Jul 18, 2014

warm pearl couscous with yoghurt & herbs

it's the weekend… soon! only a matter of hours. so, are we happy, loves? i sure am. and the fact that i'm going hiking only adds to that. i'll be in the mountains for three days straight. no shower involved. gross, i know. and i even heard there won't even be reception. eep! just lots of beautiful mountain landscape, blue skies, icy cold, dark azure blue lakes and a couple of friends. well, sometimes, the reduction to the max is also a kind of luxury. 

on the food side, there is "ptitim" today. a quirky, fun little word. and no, i didn't misspell this one. pititim is a pearlshaped, and lightly toasted pasta variety, also known as pearl couscous or israeli couscous. i like it turned into salad, still slightly warm, with a yoghurt dressing, and lots of herbs. 

warm pearl couscous with yoghurt & herbs
recipe in german on sistyle

2 cups israeli couscous
1 small nostrano cucumber, finely diced
1 bunch parsley, finely chopped
1 handful mint leaves, finely chopped
1/2 cup yoghurt
1 tbsp. cumin, ground
1/2 lemon, juice
1 tbsp. extra virgin olive oil
chili flakes 
fleur de sel

cook the israeli couscous according to directions, drain and coat with the olive oil to prevent from sticking together. finely dice the cucumber and chop the herbs. toast the cumin in a dry frying pan for 2 to 3 minutes until a nutty flavor develops. combine the yoghurt with the cumin and lemon juice. add everything to the still warm (but not hot) israeli couscous. season with salt and stir to combine. sprinkle with chili flakes and serve immediately. 

Jul 16, 2014

curd cream with strawberries & toasted pumpernickel bread crumbs

you know how sometimes the songs you listen to reflect the way you feel? well, the song i am constantly hearing right now is this, and i must say the lyrics: "smiling like we didn't give a damn", are super matchy. anyone? sometimes, even though you don't necessarily feel like smiling, you absolutely should do so. it's therapeutic, it's attitude, baby. and with the smile comes the belief, that, yes, you and me both, are all pretty lucky bastards. and all will be good in the end. if it's not good, it's not the end. god, i'm soooo wise. i like myself today. 

this dessert has "superyummy" and of course "superfast" written all over it. yet, i know, people (you and me, both) are bound to believe that's bullshit, because everyone always says a recipe is fast and all that, and, truce, they're often anything else but. everyone and their dog knows people (you and me, both) don't want to spend hours in the kitchen. well, just whip up this one. the german (?) pumpernickel bread crumbs are fancy little fucks. and oh so good. honey, honey.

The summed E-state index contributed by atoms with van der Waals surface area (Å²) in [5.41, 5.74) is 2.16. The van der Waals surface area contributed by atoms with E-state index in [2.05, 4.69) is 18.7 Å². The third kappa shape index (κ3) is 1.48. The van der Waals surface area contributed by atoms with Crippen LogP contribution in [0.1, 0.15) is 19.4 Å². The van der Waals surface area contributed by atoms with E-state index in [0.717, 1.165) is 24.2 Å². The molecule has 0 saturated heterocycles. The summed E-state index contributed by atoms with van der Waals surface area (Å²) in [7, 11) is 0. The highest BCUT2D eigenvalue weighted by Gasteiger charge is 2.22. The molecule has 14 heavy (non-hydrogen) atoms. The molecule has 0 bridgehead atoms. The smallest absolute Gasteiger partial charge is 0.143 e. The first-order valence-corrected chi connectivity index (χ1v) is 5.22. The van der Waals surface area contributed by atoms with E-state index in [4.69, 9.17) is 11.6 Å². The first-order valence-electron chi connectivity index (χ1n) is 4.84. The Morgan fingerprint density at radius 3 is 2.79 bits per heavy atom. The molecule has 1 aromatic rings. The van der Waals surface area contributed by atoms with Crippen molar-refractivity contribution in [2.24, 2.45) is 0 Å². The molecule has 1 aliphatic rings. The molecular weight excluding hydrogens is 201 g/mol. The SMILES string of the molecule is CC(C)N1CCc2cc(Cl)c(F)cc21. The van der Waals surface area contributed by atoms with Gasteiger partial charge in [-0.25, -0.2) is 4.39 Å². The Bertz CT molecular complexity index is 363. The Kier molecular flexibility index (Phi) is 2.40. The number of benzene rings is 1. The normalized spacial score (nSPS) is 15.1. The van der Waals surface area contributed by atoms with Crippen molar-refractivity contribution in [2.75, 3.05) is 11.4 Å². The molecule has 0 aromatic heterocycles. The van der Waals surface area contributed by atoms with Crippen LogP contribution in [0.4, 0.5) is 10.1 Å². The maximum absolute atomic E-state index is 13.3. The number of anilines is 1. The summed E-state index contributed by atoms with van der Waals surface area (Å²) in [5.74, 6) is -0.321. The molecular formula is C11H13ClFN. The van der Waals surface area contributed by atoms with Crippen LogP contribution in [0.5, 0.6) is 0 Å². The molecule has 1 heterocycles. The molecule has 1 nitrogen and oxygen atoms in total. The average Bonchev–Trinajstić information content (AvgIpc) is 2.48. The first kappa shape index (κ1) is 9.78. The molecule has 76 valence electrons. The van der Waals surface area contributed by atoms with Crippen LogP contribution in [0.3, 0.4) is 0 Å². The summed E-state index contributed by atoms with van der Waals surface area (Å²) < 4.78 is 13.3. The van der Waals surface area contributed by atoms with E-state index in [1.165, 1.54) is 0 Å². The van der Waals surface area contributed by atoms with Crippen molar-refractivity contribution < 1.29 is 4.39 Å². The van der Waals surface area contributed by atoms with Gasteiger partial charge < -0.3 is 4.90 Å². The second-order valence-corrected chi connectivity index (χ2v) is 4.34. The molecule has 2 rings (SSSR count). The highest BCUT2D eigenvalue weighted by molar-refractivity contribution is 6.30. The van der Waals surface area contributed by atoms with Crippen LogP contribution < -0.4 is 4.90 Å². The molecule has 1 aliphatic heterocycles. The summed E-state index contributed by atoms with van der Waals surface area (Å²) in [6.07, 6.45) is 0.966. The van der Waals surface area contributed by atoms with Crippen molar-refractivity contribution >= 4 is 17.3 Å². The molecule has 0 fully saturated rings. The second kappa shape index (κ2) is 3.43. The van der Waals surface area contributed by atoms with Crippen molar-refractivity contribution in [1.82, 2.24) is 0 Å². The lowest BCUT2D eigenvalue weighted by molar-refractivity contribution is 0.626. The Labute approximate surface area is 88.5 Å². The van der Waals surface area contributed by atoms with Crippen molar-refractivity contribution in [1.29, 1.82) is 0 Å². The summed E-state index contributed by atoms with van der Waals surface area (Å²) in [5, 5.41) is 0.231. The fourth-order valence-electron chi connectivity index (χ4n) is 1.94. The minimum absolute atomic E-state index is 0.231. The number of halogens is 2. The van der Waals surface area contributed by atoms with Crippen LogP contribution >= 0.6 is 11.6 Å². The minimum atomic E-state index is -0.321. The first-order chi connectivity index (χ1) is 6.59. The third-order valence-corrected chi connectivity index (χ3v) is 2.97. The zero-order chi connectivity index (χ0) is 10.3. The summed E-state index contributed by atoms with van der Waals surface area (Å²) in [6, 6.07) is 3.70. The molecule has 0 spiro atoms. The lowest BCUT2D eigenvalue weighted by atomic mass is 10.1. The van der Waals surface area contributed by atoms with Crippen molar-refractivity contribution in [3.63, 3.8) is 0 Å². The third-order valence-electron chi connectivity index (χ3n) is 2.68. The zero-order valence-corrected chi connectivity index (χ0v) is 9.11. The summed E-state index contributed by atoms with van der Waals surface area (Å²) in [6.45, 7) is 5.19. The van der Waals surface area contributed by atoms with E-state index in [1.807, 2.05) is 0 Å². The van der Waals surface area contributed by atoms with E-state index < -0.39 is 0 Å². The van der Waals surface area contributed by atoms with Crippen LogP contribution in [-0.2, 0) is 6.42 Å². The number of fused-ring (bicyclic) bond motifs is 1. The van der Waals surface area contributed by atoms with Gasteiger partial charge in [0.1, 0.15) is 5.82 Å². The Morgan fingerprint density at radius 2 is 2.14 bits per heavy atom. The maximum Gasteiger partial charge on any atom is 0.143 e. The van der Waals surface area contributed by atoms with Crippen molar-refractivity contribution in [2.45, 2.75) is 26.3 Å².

vanilla curd cream with macerated strawberries & toasted pumpernickel crumbs

serves two
recipe in german over on sistyle

200 g curd
50 ml cream
2 tbsp sugar 
1 vanilla bean, scraped
300 g strawberries, finely diced
2 tbsp. confectioners' sugar
2 tbsp. lemon juice
100 g raspberries
some slices of pumpernickel bread (depending on size), crumbed by hand

clean the strawberries and dice them. macerate them with half of the lemon juice and the confectioners' sugar. put aside. prepare the curd cream: combine the vanilla, sugar and the rest of the lemon juice, then mix with a hand mixer for a while, until fluffy. now add the cream and mix some more until combined. puree the raspberries. toast the pumpernickel bread crumbs in a dry, hot frying pan for a couple of minutes until crispy. 

to assemble, ladle the curd cream into bowls, drizzle some of the raspberry coulis on top, arrange the strawberries and their juice, sprinkle liberally with the pumpernickel crumbs (still warm from toasting, if you like it) and serve. 

Jul 15, 2014

raw cucumber noodles with satay sauce

the day before yesterday, i woke up early (as always) with a start and decided to stay in bed awhile to properly wake up and read a bit. suddenly, there was this very loud noise and i almost jumped out of 

bed. it was a dove, in full flight, crashing agains my window. she (i believe it was a girl - but somehow all doves appear to be girls to me… which, i know, wouldn't be working) sailed to the floor. i was panicky. what if the bird was lying, hurt and unable to escape, on my balcony now? i didn't dare look around the corner of the sofa outdoors to see what was going on. after roaming my flat for 10 minutes straight, trying to calm myself, i decided to have a proper look. the bird was sitting (!) upright on my balcony. granted, she looked a little… well, gaga wouldn't put it nicely, but it's still true (nice doesn't bring us anywhere, sometimes). she was shaking her little head and her eyes made funny movements. i didn't think she was going anywhere on her own accord, if i'm being completely honest. but i very much wanted her to be okay. so i decided to put a bowl of water before her, so she could take her time to recover. probably not my best idea yet: when i went out to her, she was so stressed by my presence that she wanted to escape. i was very briefly happy to see your lifting her wings - only to find that she was, once more, headed into the window. after a second crash (ouch… that must have hurt, yet again) she escaped through thet open balcony. luckily, she seemed to be okay. now, what's the morale of the story? sometimes, the little help you (plan to) provide is only a kickstarter for others to help themselves. or make their escape. whichever way you see it. bye, lovey-dovey! stay safe!